13 February 2011

Albert Faille Forgotten Pioneer

Albert Faille was born in Duluth Minnesota in 1887, he was a lumberjack, trapper and guide until World War I. After his service he migrated to Canada in 1927 where he set his camp on the Nahanni River.

Faille was a supreme woodsman, having spent nearly his entire life in the wilderness and on the water Faille excelled at woodcraft and navigation. In winter he trapped fur bearers, the fur of which he sold each June at Fort Simpson. At the time Fort Simpson was a trading post at the junction of the Mackenzie and Liard rivers.

In summer he tramped the backwoods with a canvas pack or canoed still to this day unnamed streams, in winter he traveled via sled dogs through uncharted wilderness. Fallie covered ground that few if any white men had ever seen.

An unassuming man who lived alone his entire life, a loner but from all accounts a very personable and friendly fellow. He was optimistic regardless of the conditions or situations he faced, a cheerful disposition especially noted after long stints alone in the wilderness.

In the 1950s he appeared in several documentaries centered around the Northwest Territories. Unable to pen a logical in their minds reason for Fallie living where and how he did they settled on the idea that his search for gold was his motivation. For those that knew Fallie the reality was quite different. It was his love of the wilderness, the wild places, fast mountain streams that kept him there and going upstream each spring. Though he did prospect and search for a lost gold strike on the northern Nahanni river it was not what drove him.

The below eighteen minute documentary was shot in 1962 when Fallie was 73 years old and making another run up the Nahanni river, a four hundred mile trek. One of the pieces that makes this film exceptional was his portage around Virginia Falls, they are twice the height of Niagara and he portages his supplies, fuel, boat motor and up up and over them. He builds another boat and continues upstream, an amazing feat.

Fallie was a woodsman's woodsman, as comfortable in the wilderness as he was in his own skin. He penned no books, left little to nothing for us to follow regarding his life. You can find the tales if you look and they are worth searching out.

Some stills from Nahanni:

The film will play best if you follow the link, it doesn't seem to want to play correctly as an embed and to watch the whole thing you'll have to follow the link. The portaging scenes which are the best parts start at about 7:40. The video is well worth the time to watch.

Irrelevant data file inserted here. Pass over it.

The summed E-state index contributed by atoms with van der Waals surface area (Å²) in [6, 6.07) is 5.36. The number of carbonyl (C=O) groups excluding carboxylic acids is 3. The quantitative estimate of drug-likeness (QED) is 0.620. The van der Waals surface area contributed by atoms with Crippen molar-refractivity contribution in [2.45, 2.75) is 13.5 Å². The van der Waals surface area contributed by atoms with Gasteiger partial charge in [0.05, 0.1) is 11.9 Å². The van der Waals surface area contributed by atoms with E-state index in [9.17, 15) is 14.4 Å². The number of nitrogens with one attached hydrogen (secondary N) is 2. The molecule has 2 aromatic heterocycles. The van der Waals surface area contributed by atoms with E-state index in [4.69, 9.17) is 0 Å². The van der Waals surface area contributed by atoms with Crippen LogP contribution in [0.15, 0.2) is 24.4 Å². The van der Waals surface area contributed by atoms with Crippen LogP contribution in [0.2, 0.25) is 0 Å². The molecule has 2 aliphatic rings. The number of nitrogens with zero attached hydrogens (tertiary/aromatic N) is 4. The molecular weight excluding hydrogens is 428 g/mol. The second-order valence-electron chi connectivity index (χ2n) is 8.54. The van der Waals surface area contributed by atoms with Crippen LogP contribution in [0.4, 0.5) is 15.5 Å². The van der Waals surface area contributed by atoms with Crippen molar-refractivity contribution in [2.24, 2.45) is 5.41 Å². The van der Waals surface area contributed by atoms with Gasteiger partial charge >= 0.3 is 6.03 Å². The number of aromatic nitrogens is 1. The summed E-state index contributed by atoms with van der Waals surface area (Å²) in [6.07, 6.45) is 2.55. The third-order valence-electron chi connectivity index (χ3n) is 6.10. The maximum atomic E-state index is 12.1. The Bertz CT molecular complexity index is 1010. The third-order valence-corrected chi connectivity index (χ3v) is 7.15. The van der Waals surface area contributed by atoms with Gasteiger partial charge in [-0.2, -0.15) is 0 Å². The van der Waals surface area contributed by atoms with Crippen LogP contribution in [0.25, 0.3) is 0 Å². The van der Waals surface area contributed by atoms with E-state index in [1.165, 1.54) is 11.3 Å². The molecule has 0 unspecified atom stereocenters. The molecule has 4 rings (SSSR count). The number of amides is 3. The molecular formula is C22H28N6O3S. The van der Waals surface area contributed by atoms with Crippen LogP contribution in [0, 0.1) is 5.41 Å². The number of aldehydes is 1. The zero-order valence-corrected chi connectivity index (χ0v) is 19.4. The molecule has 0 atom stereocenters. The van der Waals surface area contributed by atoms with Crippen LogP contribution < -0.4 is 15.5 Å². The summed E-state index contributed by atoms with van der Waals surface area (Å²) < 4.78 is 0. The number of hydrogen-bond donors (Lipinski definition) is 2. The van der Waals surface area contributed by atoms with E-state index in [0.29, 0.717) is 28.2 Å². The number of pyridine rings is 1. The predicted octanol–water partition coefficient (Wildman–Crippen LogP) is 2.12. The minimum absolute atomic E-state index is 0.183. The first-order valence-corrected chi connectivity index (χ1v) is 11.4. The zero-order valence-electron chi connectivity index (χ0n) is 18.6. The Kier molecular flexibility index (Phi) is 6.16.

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  1. A lot of great information and grand stories are lost for lack of interest among contemporaries and their children.

  2. Ain't that the truth?

    How many others like Albert have come and gone and none know of their stories? Where are the Kepharts, Whelens, Fallie and Sears of today?

    Sad state of affairs.

  3. That was awesome, thanks so much for posting it. I like thinking about the fact that he did, at 73 years old, something most 25 year olds today couldn't do.

    They really did make it all about the gold though huh?

  4. The national board of Canada made a film it was made back in the early 60's about Albert going up the Nahanni river.
    There is an Apple app for the iPhone & iPad from the National Film Board of Canada.
    I loved this story as my great uncle was a lot like Albert he was a prospector and hunter/ trapper in northern Ontraio.
    I remember as a child in the middle 60's visiting him he always had many loaded rifle and handguns in his wee shack, reminds me very much of Alberts place.
    Phil Raney
    Ontario Canada
    Uncle Wilfred always had lots of TNT in and out shack I can remember him letting us hold it many times, know only if my mother had of known , there would have been a real explosion. LoL
    Thanks for your website I really enjoyed it greatly.

  5. He did have a wife in Duluth.

  6. Albert Faille stayed at our home in Yellowknife when Fort Simpson was flooded one spring in the
    early '60s. He had some fascinating stories. I had been entranced with the Nahannin since reading
    a fictional mystery about it in my teens, I think it was called The Headlless Valley.